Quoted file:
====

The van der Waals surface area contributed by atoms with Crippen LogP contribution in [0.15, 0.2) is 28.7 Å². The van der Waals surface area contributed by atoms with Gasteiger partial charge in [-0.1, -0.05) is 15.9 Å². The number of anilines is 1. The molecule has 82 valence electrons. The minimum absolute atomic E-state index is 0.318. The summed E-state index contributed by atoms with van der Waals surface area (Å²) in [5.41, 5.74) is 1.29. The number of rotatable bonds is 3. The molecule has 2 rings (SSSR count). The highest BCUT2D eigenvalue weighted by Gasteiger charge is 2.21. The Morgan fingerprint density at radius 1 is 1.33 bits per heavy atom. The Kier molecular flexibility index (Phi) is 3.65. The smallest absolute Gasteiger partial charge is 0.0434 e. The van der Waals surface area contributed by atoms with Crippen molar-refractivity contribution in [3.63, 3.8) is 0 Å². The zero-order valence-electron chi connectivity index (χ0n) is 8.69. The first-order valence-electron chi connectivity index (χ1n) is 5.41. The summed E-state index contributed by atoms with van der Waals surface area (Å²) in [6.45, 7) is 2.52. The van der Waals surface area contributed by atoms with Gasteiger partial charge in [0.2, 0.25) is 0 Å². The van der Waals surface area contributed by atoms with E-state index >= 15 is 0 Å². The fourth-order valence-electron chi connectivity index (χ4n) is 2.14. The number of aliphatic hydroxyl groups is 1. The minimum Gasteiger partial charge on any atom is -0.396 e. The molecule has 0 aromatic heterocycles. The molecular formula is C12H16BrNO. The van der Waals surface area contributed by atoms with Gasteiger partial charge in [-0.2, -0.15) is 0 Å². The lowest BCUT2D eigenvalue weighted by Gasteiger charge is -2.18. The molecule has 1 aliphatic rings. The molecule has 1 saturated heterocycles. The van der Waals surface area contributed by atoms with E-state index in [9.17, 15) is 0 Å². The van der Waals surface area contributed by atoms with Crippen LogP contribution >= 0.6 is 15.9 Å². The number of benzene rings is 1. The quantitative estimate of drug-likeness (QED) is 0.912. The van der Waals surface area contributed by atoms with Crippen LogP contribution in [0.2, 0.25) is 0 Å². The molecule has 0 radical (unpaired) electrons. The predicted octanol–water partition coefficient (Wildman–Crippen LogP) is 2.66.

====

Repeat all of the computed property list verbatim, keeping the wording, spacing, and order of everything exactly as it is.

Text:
The van der Waals surface area contributed by atoms with Crippen LogP contribution in [0.15, 0.2) is 28.7 Å². The van der Waals surface area contributed by atoms with Gasteiger partial charge in [-0.1, -0.05) is 15.9 Å². The number of anilines is 1. The molecule has 82 valence electrons. The minimum absolute atomic E-state index is 0.318. The summed E-state index contributed by atoms with van der Waals surface area (Å²) in [5.41, 5.74) is 1.29. The number of rotatable bonds is 3. The molecule has 2 rings (SSSR count). The highest BCUT2D eigenvalue weighted by Gasteiger charge is 2.21. The Morgan fingerprint density at radius 1 is 1.33 bits per heavy atom. The Kier molecular flexibility index (Phi) is 3.65. The smallest absolute Gasteiger partial charge is 0.0434 e. The van der Waals surface area contributed by atoms with Crippen molar-refractivity contribution in [3.63, 3.8) is 0 Å². The zero-order valence-electron chi connectivity index (χ0n) is 8.69. The first-order valence-electron chi connectivity index (χ1n) is 5.41. The summed E-state index contributed by atoms with van der Waals surface area (Å²) in [6.45, 7) is 2.52. The van der Waals surface area contributed by atoms with Gasteiger partial charge in [0.2, 0.25) is 0 Å². The van der Waals surface area contributed by atoms with E-state index >= 15 is 0 Å². The fourth-order valence-electron chi connectivity index (χ4n) is 2.14. The number of aliphatic hydroxyl groups is 1. The minimum Gasteiger partial charge on any atom is -0.396 e. The molecule has 0 aromatic heterocycles. The molecular formula is C12H16BrNO. The van der Waals surface area contributed by atoms with Gasteiger partial charge in [-0.2, -0.15) is 0 Å². The lowest BCUT2D eigenvalue weighted by Gasteiger charge is -2.18. The molecule has 1 aliphatic rings. The molecule has 1 saturated heterocycles. The van der Waals surface area contributed by atoms with E-state index in [9.17, 15) is 0 Å². The van der Waals surface area contributed by atoms with Crippen LogP contribution >= 0.6 is 15.9 Å². The number of benzene rings is 1. The quantitative estimate of drug-likeness (QED) is 0.912. The van der Waals surface area contributed by atoms with Crippen LogP contribution in [0.2, 0.25) is 0 Å². The molecule has 0 radical (unpaired) electrons. The predicted octanol–water partition coefficient (Wildman–Crippen LogP) is 2.66.